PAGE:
Review of Toni Stone at Roundabout Theatre Company
Lydia R. Diamond, author of Stick Fly, has created a mesmerizing narrative overlaid onto the rhythm that is baseball in Toni Stone at the Laura Pels Theatre. The swing, the hit, the run, the tag. Her writing, combined with the supple choreography of Camille A. Brown, the guidance of Pam MacKinnon, and a cast delivered from heaven creates a quiet play that soars like an opera.
Toni Stone (April Matthis) is our guide. "I'm not a big talker (she tells us after having asked non-stop for well over 5 minutes). I talk a lot, but I don't talk big... So don't think I'm bragging when I tell you that I do the things I do well, better anybody." And the thing she does well, is play ball. For Toni, baseball is what falling in love is to most girls her age.
The eight men accompanying Toni on this journey are all the other players on the team as well as a couple of pivotal characters - Alberga (Harvy Blanks) and Millie (Kenn E. Head). Alberga will become Toni's husband and Millie - the leading lady at a local house of ill-repute (the team often had few options when it came to bedding down in the era of Jim Crow) who does her best to guide Toni along another path other than that between bases. The rest of this fine cast - Eric Berryman, Phillip James Brannon, Daniel J. Bryant, Jonathan Burke, Toney Goins, and Ezra Knight play not only the baseball team, but what seems like an infinite number of other characters. The transitions are seamless and unexpected. No one is cast according to physical type. These men expand - physically, emotionally and mentally. The action is fast. The nicknames are blurred, low and inside, and we are left to admire the team within the team.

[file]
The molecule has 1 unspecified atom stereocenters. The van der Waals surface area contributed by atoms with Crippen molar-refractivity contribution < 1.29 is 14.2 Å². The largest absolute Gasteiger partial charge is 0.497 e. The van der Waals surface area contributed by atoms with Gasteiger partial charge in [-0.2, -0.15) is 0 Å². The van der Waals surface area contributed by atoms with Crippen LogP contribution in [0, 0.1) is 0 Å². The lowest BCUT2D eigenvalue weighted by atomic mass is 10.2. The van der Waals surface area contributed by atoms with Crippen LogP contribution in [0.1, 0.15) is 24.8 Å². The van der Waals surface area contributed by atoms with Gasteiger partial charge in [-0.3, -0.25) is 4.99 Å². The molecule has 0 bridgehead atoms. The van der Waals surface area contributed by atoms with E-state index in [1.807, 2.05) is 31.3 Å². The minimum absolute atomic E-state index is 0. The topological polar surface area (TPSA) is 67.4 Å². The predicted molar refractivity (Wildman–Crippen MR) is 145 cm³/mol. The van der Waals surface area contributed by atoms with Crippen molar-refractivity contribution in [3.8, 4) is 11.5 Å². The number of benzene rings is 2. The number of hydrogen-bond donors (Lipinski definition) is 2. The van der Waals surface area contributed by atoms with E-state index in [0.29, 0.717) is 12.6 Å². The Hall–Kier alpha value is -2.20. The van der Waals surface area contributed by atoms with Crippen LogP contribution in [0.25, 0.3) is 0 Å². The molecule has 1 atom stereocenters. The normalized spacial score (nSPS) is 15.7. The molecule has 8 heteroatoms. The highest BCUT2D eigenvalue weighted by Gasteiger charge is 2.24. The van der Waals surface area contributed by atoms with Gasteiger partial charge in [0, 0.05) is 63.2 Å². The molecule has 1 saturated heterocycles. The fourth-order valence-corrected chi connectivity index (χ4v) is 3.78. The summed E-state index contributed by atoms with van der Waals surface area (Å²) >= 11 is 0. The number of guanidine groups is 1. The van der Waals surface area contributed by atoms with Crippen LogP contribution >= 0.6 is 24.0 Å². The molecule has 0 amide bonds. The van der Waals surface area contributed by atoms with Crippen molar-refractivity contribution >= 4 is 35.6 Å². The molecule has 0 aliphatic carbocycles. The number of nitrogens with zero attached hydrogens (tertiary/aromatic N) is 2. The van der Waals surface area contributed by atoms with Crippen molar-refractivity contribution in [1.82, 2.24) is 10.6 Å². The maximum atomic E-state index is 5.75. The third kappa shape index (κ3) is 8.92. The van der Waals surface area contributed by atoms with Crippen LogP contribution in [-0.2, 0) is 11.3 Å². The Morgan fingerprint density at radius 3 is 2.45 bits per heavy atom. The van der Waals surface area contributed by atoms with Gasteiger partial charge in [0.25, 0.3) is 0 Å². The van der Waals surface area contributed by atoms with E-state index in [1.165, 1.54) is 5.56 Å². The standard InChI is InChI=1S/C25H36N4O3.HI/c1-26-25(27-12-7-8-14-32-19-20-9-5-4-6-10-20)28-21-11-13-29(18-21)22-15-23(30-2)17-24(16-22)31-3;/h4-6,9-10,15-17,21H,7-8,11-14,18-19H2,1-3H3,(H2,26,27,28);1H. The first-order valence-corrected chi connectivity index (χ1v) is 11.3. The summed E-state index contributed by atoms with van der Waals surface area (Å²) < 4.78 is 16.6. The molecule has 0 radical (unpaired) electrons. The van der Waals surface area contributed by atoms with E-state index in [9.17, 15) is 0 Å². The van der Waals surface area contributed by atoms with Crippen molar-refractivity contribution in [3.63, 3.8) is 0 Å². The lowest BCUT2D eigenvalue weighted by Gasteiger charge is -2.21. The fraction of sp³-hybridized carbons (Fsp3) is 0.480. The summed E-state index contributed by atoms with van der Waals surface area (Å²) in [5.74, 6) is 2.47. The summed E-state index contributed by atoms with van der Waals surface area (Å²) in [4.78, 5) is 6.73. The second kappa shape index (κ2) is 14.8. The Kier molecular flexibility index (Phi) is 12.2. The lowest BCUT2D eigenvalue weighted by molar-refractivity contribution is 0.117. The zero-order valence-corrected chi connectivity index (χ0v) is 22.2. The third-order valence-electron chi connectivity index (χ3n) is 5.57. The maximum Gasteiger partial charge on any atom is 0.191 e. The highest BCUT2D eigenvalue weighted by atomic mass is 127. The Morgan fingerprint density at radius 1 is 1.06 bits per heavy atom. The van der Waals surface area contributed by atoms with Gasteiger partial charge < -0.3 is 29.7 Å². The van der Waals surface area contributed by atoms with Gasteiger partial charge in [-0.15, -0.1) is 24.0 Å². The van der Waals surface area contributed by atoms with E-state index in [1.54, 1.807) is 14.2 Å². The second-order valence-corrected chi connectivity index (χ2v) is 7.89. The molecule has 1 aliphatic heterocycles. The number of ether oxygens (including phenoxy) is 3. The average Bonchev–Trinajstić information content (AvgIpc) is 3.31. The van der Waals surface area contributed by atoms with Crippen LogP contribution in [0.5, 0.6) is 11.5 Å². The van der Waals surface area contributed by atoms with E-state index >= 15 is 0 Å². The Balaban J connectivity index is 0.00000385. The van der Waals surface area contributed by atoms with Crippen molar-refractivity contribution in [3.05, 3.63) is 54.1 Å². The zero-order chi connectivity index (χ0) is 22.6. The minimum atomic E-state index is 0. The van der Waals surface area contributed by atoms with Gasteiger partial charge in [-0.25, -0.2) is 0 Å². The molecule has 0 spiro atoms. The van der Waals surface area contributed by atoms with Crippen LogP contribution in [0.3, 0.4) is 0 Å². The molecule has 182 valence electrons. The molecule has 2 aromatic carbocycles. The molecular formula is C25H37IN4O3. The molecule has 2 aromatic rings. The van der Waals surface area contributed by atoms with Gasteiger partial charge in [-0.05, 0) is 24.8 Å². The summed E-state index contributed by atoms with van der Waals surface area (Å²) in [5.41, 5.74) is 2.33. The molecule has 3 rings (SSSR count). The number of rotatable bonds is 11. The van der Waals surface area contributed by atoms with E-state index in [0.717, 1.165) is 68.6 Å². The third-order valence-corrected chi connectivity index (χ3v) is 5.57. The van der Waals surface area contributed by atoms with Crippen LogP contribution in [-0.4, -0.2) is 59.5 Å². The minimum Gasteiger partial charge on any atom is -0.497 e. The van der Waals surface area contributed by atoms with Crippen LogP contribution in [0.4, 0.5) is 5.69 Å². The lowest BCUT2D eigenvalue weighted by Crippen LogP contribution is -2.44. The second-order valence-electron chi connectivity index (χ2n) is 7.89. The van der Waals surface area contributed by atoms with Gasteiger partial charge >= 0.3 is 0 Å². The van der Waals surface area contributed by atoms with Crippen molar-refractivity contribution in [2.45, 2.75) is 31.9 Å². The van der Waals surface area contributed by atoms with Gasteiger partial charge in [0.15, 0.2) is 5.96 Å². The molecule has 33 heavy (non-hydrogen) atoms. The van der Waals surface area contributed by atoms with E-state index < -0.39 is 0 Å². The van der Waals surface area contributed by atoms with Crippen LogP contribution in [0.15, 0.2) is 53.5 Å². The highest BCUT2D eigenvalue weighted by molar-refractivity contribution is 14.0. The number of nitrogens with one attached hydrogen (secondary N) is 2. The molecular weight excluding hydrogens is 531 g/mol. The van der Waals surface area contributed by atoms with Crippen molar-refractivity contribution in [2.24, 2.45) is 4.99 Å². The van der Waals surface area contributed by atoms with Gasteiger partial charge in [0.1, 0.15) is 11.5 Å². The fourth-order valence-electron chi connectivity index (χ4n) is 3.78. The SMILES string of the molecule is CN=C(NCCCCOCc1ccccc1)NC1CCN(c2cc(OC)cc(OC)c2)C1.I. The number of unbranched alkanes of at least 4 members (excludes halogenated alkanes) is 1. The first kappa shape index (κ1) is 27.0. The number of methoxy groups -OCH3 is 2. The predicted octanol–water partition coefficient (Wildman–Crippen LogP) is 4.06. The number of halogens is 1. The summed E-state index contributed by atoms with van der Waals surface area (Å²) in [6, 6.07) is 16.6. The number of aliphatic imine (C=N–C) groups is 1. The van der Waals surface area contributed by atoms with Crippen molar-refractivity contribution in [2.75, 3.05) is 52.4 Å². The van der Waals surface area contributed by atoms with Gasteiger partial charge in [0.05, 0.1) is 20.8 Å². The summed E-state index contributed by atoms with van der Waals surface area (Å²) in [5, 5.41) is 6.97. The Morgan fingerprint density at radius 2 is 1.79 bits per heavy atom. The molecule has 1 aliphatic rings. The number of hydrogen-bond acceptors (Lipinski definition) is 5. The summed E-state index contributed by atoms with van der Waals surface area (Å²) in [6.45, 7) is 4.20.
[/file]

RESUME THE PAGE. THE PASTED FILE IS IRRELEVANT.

April Matthis is singular as our narrator and guide. She slides from being a child insinuating herself into a baseball practice, until the coach gives her a shot just to get rid of her - and doesn't of course, to being a woman figuring out how to manage a career and a husband. Sound familiar? Her focus on the game is in her genes. When in a pickle, she recites stats like some people would chant a mantra.
Racism is never far away in this tale. The team is owned by a white man. As the team tours on their bus they are granted short shrift in terms of accommodations. Doors open or close. Service is provided or not. Certain bars were off limits. Life was dangerous and conditional everywhere you looked, on the road or on the field. And all the time this team's job was to entertain the crowds who came out to see them play. This was skill disguised as entertainment.
You don't need to know a nickel's worth of facts about the Negro League to fall into the embrace of this show. This is a trifecta of great theatre - a good script, direction that pays attention to detail, and a fine cast. There are a few hiccups in the tale, but these are passed off as small errors that would barely be worth noting in a record book.
This is an evening of hope and inspiration combined with just the right amount of remonstrance. How did this woman (and the rest that followed) fall under our radar? What about the Negro League and its stars? What about the 1931 rule barring women from playing baseball because it was too strenuous. Tell that one to the USA Women's soccer team. The inequities still glare at us, especially in this segregated city. This is a play that does not let us off the hook.
They told Toni Stone that she could not, and she did. They told her again, and she did that too. She did what they said she couldn't and surprised herself. Over and over and over again.
In today's parlance the phrase is: "Nevertheless, she persisted." It is for us to pick up THAT ball and run with it.
(Photo by Joan Marcus)
WHAT THE OTHER CRITICS SAID
"No matter: Ms. Matthis's characterization holds everything together, which is all the more astonishing because most of it must be her invention, built on the armature of Ms. Diamond's pungent dialogue."
Jesse Green for New York Times
"Matthis, luckily, was born for her role. We've seen her this droll in Elevator Repair Service parts and this forceful when she has performed for Ralph Lemon, but Toni Stone lets both sides of her talent come together. You see the pitch come to her; you see her pivot to send it on. As she so often does, Matthis makes the play.."
Helen Shaw for Time Out New York
"Matthis, who took over the title role after Uzo Aduba (Orange Is the New Black) withdrew for scheduling reasons, delivers a fascinatingly idiosyncratic, highly physical performance marred only by her tendency to make her lines unintelligible by delivering them as if she were racing round the bases."
Frank Scheck for Hollywood Reporter
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